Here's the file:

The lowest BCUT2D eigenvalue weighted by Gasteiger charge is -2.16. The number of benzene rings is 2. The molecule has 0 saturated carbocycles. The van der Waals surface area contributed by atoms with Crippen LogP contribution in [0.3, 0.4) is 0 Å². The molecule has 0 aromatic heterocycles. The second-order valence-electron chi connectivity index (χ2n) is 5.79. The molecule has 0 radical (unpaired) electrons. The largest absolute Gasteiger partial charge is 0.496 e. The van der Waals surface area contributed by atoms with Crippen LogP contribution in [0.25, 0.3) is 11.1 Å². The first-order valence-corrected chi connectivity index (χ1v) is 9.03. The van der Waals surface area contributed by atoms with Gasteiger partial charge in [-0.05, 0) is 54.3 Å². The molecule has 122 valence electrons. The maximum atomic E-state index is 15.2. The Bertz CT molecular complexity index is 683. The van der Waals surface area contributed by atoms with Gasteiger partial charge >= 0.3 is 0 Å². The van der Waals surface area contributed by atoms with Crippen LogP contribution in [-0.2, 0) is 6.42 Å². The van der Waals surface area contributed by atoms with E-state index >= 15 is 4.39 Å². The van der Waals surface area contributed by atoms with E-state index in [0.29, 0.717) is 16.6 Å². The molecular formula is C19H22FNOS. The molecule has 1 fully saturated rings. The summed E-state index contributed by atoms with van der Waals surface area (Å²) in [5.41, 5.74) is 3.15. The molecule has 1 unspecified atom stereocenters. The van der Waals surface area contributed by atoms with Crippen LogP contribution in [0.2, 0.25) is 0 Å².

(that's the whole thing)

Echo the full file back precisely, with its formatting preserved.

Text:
The lowest BCUT2D eigenvalue weighted by Gasteiger charge is -2.16. The number of benzene rings is 2. The molecule has 0 saturated carbocycles. The van der Waals surface area contributed by atoms with Crippen LogP contribution in [0.3, 0.4) is 0 Å². The molecule has 0 aromatic heterocycles. The second-order valence-electron chi connectivity index (χ2n) is 5.79. The molecule has 0 radical (unpaired) electrons. The largest absolute Gasteiger partial charge is 0.496 e. The van der Waals surface area contributed by atoms with Crippen LogP contribution in [0.25, 0.3) is 11.1 Å². The first-order valence-corrected chi connectivity index (χ1v) is 9.03. The van der Waals surface area contributed by atoms with Gasteiger partial charge in [-0.05, 0) is 54.3 Å². The molecule has 122 valence electrons. The maximum atomic E-state index is 15.2. The Bertz CT molecular complexity index is 683. The van der Waals surface area contributed by atoms with Gasteiger partial charge >= 0.3 is 0 Å². The van der Waals surface area contributed by atoms with Crippen LogP contribution in [-0.2, 0) is 6.42 Å². The van der Waals surface area contributed by atoms with E-state index >= 15 is 4.39 Å². The van der Waals surface area contributed by atoms with E-state index in [0.29, 0.717) is 16.6 Å². The molecular formula is C19H22FNOS. The molecule has 1 fully saturated rings. The summed E-state index contributed by atoms with van der Waals surface area (Å²) in [5.41, 5.74) is 3.15. The molecule has 1 unspecified atom stereocenters. The van der Waals surface area contributed by atoms with Crippen LogP contribution in [0.2, 0.25) is 0 Å².